One of the places we all wanted to visit on our trip to Boston, was the historic town of Salem. Famed for the Salem Witch Trials, we wanted to see for ourselves whether this New England town is living in the past. We decided to travel to Salem via the Salem Ferry, but you can get there via the underground. With such gorgeous sunny weather we think we picked the perfect transportation.
As you leave the marina you get a great view of downtown Boston. I have a bit of a thing for American skylines and so for me this was the best way to capture Boston’s.
The journey, to Salem, took us just about an hour and along the way we saw some fabulous New England mansions.
The arrival at Salem is not quite as dramatic as it was leaving Boston, although you are greeted by a lovely marina. Our guide also told us that there are plans to redevelop the Waterfront District part of the town.
Once of the boat we walked for a few minutes and we were at the start of the main part of Salem town. Salem got its name in 1629 which tranlated is Shalom Herbrew for Peace.
As we made our way along Derby Street heading into town, we passed the Salem Maritime National Historic site, which is situated on Derby Wharf. In the 18th century Salem developed into a major fishing, shipbuilding and maritime centre. Samuel McIntire, a local architect and wood carver was responsible for the majority of Federal-style architecture and ornamental carvings aroudn the town and on the ships. The tall ship Friendship which you pass, is still under construction, but is a replica of a 1797 East Indiaman merchant tall ship.
We were heading to the Salem Witch Trials Memorial and the Old Burying Point Cemetery. I’m not sure you would get me visiting here at night time, but in the middle of the day I felt quite safe. There was a guide at these who gave us a little history of the trails and who were buried in the cemetery. The Salem Witch Trials of 1692 happend due to the daughter and niece of Reverend Samuel Parris becaming ill. William Griggs, the village doctor, diagnosis was of bewitchment put into motion the forces that would ultimately result in the hanging deaths of nineteen men and women.
I was making my way to the historic Philip’s House and SBA wanted to go to the Witches House. Before we headed off in opposite directions, we stopped for lunch and a quaint place called Lobster Shanty. We didn’t have lobster, but the food was great and so was the service, fully recommended.
We parted at Summer Street, I carried on along Chestnut Street with LBA where we saw some fabulous New England houses. I could have lived in them all, with their perfect colonial style.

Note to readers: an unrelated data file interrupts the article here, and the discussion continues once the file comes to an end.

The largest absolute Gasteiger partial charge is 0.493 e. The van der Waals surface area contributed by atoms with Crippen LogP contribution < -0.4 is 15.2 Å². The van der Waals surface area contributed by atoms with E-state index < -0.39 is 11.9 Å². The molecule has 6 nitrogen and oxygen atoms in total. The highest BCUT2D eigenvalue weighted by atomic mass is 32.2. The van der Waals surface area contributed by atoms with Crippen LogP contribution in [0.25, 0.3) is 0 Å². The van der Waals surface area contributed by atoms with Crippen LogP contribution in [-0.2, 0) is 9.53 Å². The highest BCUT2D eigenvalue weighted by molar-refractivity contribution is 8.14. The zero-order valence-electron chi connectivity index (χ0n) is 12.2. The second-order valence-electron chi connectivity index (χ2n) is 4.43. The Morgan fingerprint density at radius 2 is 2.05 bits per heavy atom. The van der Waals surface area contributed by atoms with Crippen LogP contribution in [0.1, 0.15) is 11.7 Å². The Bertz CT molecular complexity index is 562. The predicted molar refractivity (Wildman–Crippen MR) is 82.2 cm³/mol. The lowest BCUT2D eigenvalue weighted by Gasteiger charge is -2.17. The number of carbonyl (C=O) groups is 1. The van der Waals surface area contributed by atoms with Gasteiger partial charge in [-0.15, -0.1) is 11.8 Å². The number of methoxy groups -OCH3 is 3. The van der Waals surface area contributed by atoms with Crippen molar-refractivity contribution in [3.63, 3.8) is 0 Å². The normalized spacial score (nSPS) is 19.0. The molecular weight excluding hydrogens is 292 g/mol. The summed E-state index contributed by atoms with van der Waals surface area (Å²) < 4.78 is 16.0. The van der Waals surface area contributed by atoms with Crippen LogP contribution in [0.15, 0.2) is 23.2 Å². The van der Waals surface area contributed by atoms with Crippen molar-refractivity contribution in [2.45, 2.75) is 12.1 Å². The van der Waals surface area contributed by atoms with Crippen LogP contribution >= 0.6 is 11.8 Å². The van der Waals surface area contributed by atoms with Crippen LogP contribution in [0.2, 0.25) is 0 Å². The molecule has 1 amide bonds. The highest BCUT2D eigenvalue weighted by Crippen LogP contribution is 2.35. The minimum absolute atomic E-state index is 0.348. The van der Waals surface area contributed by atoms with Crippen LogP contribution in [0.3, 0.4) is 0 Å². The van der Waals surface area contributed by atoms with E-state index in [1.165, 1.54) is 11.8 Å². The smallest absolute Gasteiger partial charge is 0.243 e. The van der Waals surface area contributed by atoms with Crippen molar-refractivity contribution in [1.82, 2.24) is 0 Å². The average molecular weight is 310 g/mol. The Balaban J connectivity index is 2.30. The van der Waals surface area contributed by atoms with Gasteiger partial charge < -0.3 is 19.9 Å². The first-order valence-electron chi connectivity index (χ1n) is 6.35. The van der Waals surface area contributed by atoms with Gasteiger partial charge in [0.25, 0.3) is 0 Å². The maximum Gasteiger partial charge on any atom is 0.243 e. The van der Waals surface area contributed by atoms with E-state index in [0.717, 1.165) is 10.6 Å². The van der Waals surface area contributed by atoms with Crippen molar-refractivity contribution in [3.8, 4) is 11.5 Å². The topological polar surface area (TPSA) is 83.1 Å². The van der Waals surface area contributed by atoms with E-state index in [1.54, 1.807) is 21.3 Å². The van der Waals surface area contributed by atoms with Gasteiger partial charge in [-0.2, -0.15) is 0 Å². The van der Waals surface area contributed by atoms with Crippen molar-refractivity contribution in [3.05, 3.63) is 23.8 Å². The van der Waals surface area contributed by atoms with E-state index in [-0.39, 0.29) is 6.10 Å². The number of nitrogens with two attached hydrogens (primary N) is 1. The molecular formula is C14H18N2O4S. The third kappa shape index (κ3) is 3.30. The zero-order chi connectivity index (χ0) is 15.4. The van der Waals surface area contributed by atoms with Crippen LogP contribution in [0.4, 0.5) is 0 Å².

Along the way we came across Monroe Street and I was sure this would be the street I would live on.
We found the Philip’s House, situated in the McIntire Historic District, which preserves how the Philips family would have lived in the 19th century.
As we made our way back to rendezvous with SBA and her dad, we once again marvelled in the gorgeousness of the houses and tree lined streets. We passed the Salem Public Library and a number of churches, including the first church in Salem. Also The Peabody Essex Museum which is the oldest continually operated museum in the country. It was founded by sea captains in 1799 and houses collections from around the globe. It is here that you can see the model of the Friendship used to recreate the ship above.
SBA loved the Witches House. This 17th century house has been preserved to show how a ‘witch’ lived. It si the only building with direct links to the Salem Witch Trials. These days it is positioned on a very busy junction in the downtown district.
We wonder back through town down the pedestrian mall and came across quite a few lovely foodie shops. I stopped off and had the most divine ice cream.
Whilst SBA was keen to visit Ye Olde Pepper Companie, which is still making candy the traditional way. She couldn’t resist the chocolate skulls.
There are lots of souvenir and thrift shops as well as boutiques along Derby Street. To me they are typically American in one level wooden premises. I love these kinds of places, you find them all over New England. There is still so much history it is hard to tell that in 1914 a fire swept through the whole town and destroyed 400 buildings and left 3,500 families homeless.
We all had a thoroughly enjoyable and enlightening day in Salem. As we had visited on a Sunday we had to be back on the boat by mid afternoon, but felt we had got a real flavour of the town and were glad we made the journey.
As we made our way back to Boston we started to talk about the ghost tour that we were going to be taking that night. We had set ourselves up for a real spooky day!